A paragraph defining all of the things that are included in the sale – Essentially everything that is ATTACHED (Built-In) and “Permanently installed” including ALL window treatments (Curtains, rods, shades, blinds)

“Other items that REMAIN or WILL NOT REMAIN”

A place for things that are NOT attached to either stay (Kitchen Appliances, Grills) or be required to be removed (Debris in the crawl space, Storage Building) – ESSENTIAL that ALL parties take some time to think this through and walk through the house to be sure they’re not missing anything. When in doubt, WRITE IT HERE! I’ve seen more fights over curtains, appliances and storage buildings than you could shake a stick at.

Purchase Price, Method of Payment and Closing Costs

Oh! PLEASE take your time on this one. This states the price and how the Buyer is getting all the money to the closing. To the Seller it’s always “All cash at closing,” but it generally includes money from a Buyer’s loan + cash from the Buyer.


If Buyer is securing a loan, the Mortgage Company will order the Appraisal. A licensed appraiser visits the property and verifies Square Footage and Features and then performs a Statistical Market Analysis to determine an “Opinion of Value” (Appraised Value) and presents it in a standardized format. The contract may (or may not) be contingent upon this “Appraised Value either equaling or exceeding the agreed upon purchase price.” In the event the contract IS contingent upon the appraisal and the Appraised value falls short of the purchase price, Buyer and Seller may agree to adjust the price accordingly, or Buyer can bring more down-payment, or Buyer can terminate the contract with earnest money returned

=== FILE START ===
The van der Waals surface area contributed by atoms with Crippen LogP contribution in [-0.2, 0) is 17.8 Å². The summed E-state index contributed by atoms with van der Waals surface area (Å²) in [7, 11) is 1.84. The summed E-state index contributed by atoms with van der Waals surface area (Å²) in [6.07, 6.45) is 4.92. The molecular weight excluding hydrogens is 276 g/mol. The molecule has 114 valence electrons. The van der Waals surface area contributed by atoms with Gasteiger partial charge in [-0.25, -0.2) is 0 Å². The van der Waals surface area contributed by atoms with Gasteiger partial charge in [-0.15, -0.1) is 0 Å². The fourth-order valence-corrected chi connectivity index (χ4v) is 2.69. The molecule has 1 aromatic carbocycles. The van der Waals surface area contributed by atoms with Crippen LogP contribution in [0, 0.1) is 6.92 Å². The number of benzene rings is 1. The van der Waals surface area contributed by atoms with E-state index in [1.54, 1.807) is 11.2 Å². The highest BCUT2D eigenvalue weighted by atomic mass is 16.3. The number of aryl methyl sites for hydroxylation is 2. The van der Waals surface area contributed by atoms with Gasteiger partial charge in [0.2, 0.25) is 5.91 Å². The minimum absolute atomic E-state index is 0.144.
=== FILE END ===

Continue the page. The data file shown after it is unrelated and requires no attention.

Closing Costs and Discount points 

This paragraph delineates the “Normal Expenses” for the Seller (Costs related to Closing the sale) and the Buyer (Costs mostly related to Loan) . . . and provides a place to define which party pays the Title Expenses (Title Search and Title Policies). Which party customarily pays varies by area.

Closing Agency

“Back in the Day” most Real Estate Sales Transactions closed in one place . . . These days, it is more customary for the Buyers and Sellers to close with different Title Companies. Typically, the Buyer’s Closing Agency handles all of the money (Take in the cash from the loan and down-payment and them “Disburse” money per the contract) . . . The Seller’s Closing Agency ensure clear title and prepares the deed . . . Once all parties have signed, the Closing Agencies do a “Doc Swap” and exchange disbursed funds for the deed . . . Once the deed is recorded (Often done electronically) the deal is CLOSED

Financial Contingency

Here is where it is CRITICAL for the Buyer to be “Pre-qualified” or approved by a mortgage lender so the Buyer can be as specific as possible about the loan being secured “conditioned upon Buyer’s ability to obtain a loan.” In the event the Buyer has done everything required in the contract  (Loan Obligations Paragraph defines these) and is declined for the loan, Buyer can terminate the contract and get the Earnest money returned in full. If this section of the contract is not specific and something goes wrong, the Buyer may lose the right to terminate and risks loss of earnest money and has potential for being sued by Seller for performance . . .

Finance Contingency Waived

If the Buyer is paying CASH or is getting a loan but chooses not to make the agreement contingent upon financing, Buyer can waive the rights afforded by this contingency. They must provide proof of funds available to close with a Bank statement or solid lender commitment letter

Earnest Money

This is an amount of money paid by Buyer as “Consideration” to strengthen the Buyer’s “Promise to perform” . . . This is the Buyer’s “Skin in the game.” It is generally held in a dedicated Escrow account by the Listing Agency, but can be held “as agreed by all parties” by an attorney or other party. There’s no “rule” as to how much earnest money should be tendered . . . I generally recommend 1% of the purchase price. Earnest money can only be released upon closing (returned to Buyer), by mutual agreement of all parties, by court or arbitrator order, by the Holder’s “Reasonable interpretation of the agreement” (rare), or by interpleader (Court action)

Closing Date